Saturday, April 25, 2009

IGI and Research

My aunt did a lot of genealogy work some 40 to 50 years ago. Now as I build onto the tree I can see some of the mistakes. She connected with cousins in England and Australia. It was through correspondence that she obtained much of her information. Back then there was no internet or computers. The latest England census to be released was 1871 and there were no indexes. Those mistakes which seem so obvious today were not so obvious 50 years ago. One particular mistake that I find is that many people who were not born in Badingham are recorded as being born there. That is where the family had lived a generation prior. One family who lived in London has all the children as being born in Badingham. I’ve even seen a few people created out of thin air.

I can now go through and correct all the mistakes except in a couple places. The IGI is set in stone. Therein lies the comments that I have heard about the IGI being unreliable. A distinction needs to be made between member submissions and the record extractions. Any member submission should be verified with a record. That should be a lesson for us today. We better have a record to substantiate a claim. Our mistakes may outlive us and perhaps many generations to come.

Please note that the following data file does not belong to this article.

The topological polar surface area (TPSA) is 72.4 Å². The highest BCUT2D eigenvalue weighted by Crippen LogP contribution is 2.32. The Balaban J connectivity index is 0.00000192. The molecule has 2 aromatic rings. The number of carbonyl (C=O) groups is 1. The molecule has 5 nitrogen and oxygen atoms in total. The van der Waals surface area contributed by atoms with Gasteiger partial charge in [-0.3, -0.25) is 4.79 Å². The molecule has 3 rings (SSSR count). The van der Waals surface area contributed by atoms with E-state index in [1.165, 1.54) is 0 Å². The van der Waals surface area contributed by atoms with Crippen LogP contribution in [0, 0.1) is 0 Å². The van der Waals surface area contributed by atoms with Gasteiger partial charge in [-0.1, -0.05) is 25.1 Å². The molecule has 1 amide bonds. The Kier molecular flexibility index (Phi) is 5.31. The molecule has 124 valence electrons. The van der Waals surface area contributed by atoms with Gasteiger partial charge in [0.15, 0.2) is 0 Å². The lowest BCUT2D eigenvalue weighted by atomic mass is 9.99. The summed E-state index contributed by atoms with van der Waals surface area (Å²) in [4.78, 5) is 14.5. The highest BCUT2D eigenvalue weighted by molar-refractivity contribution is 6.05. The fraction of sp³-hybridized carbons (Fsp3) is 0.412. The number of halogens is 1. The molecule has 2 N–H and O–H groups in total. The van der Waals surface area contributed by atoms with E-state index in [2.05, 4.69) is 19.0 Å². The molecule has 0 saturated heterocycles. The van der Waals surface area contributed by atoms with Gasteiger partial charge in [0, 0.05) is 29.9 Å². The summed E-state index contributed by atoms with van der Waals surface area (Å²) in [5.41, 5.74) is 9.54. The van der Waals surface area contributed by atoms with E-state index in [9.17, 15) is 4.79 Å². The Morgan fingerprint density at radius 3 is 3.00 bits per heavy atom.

Those of us who research on a regular basis know the differences but the casual researcher may not catch on so easily and repeat those errors over again. If no record can be found it may not be best to publish it where it cannot be so easily changed. The IGI is a place to put your names if you want your names to be known for generations to come. The larger it gets the more value it has to the genealogist.

Prior to 1991 there are IGI submission forms that have been microfilmed. These forms tell you who submitted the information and sometimes even sources of information.

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